ISG15 is a type I interferon (IFN)-inducible gene encoding a protein with pleiotropic functions, acting both as a soluble molecule and as a protein modifier. Surprisingly, and despite the antiviral functions of ISG15 described in mice, humans born with inactivating mutations of ISG15 do not present with any overt viral phenotype, but are highly susceptible to environmental mycobacteria and have autoinflammatory disease presentations. In vitro, ISG15 deficiency also leads to persistently high levels of type I IFN-stimulated gene expression and to increased resistance to all viruses tested to date. This suggests that ISG15 deficiency increases antiviral responses in humans, in stark contrast to expectations based on mouse experiments. We discuss here the roles of each of the forms of ISG15 in health and disease, as well as the differences between species.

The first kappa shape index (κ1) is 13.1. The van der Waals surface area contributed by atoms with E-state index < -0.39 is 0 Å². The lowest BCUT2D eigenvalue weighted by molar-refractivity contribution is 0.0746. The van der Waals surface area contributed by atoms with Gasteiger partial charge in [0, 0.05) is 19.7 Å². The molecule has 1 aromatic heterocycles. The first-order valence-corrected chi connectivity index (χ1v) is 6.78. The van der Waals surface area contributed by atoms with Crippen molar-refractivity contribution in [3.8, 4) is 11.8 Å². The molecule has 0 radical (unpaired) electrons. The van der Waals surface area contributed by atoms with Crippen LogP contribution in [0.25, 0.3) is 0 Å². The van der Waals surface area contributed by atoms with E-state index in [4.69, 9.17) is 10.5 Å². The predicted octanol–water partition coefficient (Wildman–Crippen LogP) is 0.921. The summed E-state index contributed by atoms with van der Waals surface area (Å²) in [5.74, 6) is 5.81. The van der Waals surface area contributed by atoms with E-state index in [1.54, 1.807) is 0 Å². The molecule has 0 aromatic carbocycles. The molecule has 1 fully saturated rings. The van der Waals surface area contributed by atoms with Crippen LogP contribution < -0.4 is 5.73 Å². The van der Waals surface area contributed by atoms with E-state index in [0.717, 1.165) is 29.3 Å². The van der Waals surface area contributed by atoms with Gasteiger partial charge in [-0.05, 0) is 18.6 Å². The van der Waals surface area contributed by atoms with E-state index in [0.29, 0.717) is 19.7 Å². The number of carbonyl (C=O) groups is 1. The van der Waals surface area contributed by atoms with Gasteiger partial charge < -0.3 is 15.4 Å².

Original languageEnglish
Pages (from-to)79-93
Number of pages15
JournalTrends in Immunology
Issue number2
StatePublished - 1 Feb 2017


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